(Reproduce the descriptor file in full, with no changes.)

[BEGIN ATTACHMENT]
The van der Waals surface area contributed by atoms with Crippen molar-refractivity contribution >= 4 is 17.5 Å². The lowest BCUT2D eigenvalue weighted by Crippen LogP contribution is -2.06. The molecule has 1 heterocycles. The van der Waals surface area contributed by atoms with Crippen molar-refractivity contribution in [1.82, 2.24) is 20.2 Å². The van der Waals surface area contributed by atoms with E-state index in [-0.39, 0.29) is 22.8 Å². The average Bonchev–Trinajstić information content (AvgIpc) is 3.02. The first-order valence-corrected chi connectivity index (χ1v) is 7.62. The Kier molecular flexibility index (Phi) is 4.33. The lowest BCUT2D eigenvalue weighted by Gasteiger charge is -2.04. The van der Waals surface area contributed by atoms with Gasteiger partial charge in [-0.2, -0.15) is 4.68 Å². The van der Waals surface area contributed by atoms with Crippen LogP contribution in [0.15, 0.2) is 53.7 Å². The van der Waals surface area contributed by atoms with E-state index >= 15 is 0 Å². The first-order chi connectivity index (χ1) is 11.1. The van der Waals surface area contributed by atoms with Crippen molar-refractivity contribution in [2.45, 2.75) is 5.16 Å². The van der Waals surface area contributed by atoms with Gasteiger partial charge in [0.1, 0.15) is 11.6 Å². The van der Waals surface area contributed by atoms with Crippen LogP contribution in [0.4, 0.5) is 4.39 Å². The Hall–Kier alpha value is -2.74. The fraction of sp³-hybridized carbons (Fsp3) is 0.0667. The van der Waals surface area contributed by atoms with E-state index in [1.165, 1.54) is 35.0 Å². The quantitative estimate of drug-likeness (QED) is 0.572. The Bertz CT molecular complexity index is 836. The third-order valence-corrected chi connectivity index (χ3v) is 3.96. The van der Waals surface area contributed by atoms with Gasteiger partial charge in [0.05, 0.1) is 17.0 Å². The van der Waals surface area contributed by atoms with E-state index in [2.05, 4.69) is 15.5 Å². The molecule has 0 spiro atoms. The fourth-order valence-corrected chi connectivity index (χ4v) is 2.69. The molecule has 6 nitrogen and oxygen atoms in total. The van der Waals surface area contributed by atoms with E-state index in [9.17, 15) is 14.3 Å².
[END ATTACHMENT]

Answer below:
The van der Waals surface area contributed by atoms with Crippen molar-refractivity contribution >= 4 is 17.5 Å². The lowest BCUT2D eigenvalue weighted by Crippen LogP contribution is -2.06. The molecule has 1 heterocycles. The van der Waals surface area contributed by atoms with Crippen molar-refractivity contribution in [1.82, 2.24) is 20.2 Å². The van der Waals surface area contributed by atoms with E-state index in [-0.39, 0.29) is 22.8 Å². The average Bonchev–Trinajstić information content (AvgIpc) is 3.02. The first-order valence-corrected chi connectivity index (χ1v) is 7.62. The Kier molecular flexibility index (Phi) is 4.33. The lowest BCUT2D eigenvalue weighted by Gasteiger charge is -2.04. The van der Waals surface area contributed by atoms with Gasteiger partial charge in [-0.2, -0.15) is 4.68 Å². The van der Waals surface area contributed by atoms with Crippen LogP contribution in [0.15, 0.2) is 53.7 Å². The van der Waals surface area contributed by atoms with E-state index >= 15 is 0 Å². The first-order chi connectivity index (χ1) is 11.1. The van der Waals surface area contributed by atoms with Crippen molar-refractivity contribution in [2.45, 2.75) is 5.16 Å². The van der Waals surface area contributed by atoms with Gasteiger partial charge in [0.1, 0.15) is 11.6 Å². The van der Waals surface area contributed by atoms with Crippen LogP contribution in [0.4, 0.5) is 4.39 Å². The Hall–Kier alpha value is -2.74. The fraction of sp³-hybridized carbons (Fsp3) is 0.0667. The van der Waals surface area contributed by atoms with E-state index in [1.165, 1.54) is 35.0 Å². The quantitative estimate of drug-likeness (QED) is 0.572. The Bertz CT molecular complexity index is 836. The third-order valence-corrected chi connectivity index (χ3v) is 3.96. The van der Waals surface area contributed by atoms with Gasteiger partial charge in [0.05, 0.1) is 17.0 Å². The van der Waals surface area contributed by atoms with E-state index in [2.05, 4.69) is 15.5 Å². The molecule has 0 spiro atoms. The fourth-order valence-corrected chi connectivity index (χ4v) is 2.69. The molecule has 6 nitrogen and oxygen atoms in total. The van der Waals surface area contributed by atoms with E-state index in [9.17, 15) is 14.3 Å².